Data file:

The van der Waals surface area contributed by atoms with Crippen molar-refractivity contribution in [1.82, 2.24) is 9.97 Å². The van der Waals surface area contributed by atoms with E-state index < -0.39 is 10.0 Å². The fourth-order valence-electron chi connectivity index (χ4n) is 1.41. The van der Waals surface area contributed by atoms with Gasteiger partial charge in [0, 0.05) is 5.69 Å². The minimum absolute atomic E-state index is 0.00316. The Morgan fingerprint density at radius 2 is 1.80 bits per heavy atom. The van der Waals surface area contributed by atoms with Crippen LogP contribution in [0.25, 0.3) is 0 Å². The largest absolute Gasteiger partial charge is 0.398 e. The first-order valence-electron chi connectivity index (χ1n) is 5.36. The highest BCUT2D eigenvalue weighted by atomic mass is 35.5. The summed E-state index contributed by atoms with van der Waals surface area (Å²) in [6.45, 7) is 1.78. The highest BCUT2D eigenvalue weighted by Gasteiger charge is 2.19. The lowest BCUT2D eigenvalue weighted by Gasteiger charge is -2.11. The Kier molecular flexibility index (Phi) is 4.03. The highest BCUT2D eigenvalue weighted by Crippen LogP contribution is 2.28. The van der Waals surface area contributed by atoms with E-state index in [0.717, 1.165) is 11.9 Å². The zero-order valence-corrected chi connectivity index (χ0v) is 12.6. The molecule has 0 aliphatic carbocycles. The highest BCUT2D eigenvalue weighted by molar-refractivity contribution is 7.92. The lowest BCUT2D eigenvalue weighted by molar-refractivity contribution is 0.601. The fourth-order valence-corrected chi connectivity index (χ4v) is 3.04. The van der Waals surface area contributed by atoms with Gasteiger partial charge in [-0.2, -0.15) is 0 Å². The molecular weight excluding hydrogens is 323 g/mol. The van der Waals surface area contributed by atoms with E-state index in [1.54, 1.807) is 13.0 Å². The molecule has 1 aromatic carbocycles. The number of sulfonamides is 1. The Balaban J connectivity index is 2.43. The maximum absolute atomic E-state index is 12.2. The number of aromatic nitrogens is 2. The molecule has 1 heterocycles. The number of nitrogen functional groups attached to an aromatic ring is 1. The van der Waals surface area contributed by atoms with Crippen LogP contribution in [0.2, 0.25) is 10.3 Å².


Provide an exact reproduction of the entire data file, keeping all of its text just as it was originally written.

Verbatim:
The van der Waals surface area contributed by atoms with Crippen molar-refractivity contribution in [1.82, 2.24) is 9.97 Å². The van der Waals surface area contributed by atoms with E-state index < -0.39 is 10.0 Å². The fourth-order valence-electron chi connectivity index (χ4n) is 1.41. The van der Waals surface area contributed by atoms with Gasteiger partial charge in [0, 0.05) is 5.69 Å². The minimum absolute atomic E-state index is 0.00316. The Morgan fingerprint density at radius 2 is 1.80 bits per heavy atom. The van der Waals surface area contributed by atoms with Crippen LogP contribution in [0.25, 0.3) is 0 Å². The largest absolute Gasteiger partial charge is 0.398 e. The first-order valence-electron chi connectivity index (χ1n) is 5.36. The highest BCUT2D eigenvalue weighted by atomic mass is 35.5. The summed E-state index contributed by atoms with van der Waals surface area (Å²) in [6.45, 7) is 1.78. The highest BCUT2D eigenvalue weighted by Gasteiger charge is 2.19. The lowest BCUT2D eigenvalue weighted by Gasteiger charge is -2.11. The Kier molecular flexibility index (Phi) is 4.03. The highest BCUT2D eigenvalue weighted by Crippen LogP contribution is 2.28. The van der Waals surface area contributed by atoms with E-state index in [0.717, 1.165) is 11.9 Å². The zero-order valence-corrected chi connectivity index (χ0v) is 12.6. The molecule has 0 aliphatic carbocycles. The highest BCUT2D eigenvalue weighted by molar-refractivity contribution is 7.92. The lowest BCUT2D eigenvalue weighted by molar-refractivity contribution is 0.601. The fourth-order valence-corrected chi connectivity index (χ4v) is 3.04. The van der Waals surface area contributed by atoms with Gasteiger partial charge in [-0.2, -0.15) is 0 Å². The molecular weight excluding hydrogens is 323 g/mol. The van der Waals surface area contributed by atoms with E-state index in [1.54, 1.807) is 13.0 Å². The molecule has 1 aromatic carbocycles. The number of sulfonamides is 1. The Balaban J connectivity index is 2.43. The maximum absolute atomic E-state index is 12.2. The number of aromatic nitrogens is 2. The molecule has 1 heterocycles. The number of nitrogen functional groups attached to an aromatic ring is 1. The van der Waals surface area contributed by atoms with Crippen LogP contribution in [0.2, 0.25) is 10.3 Å².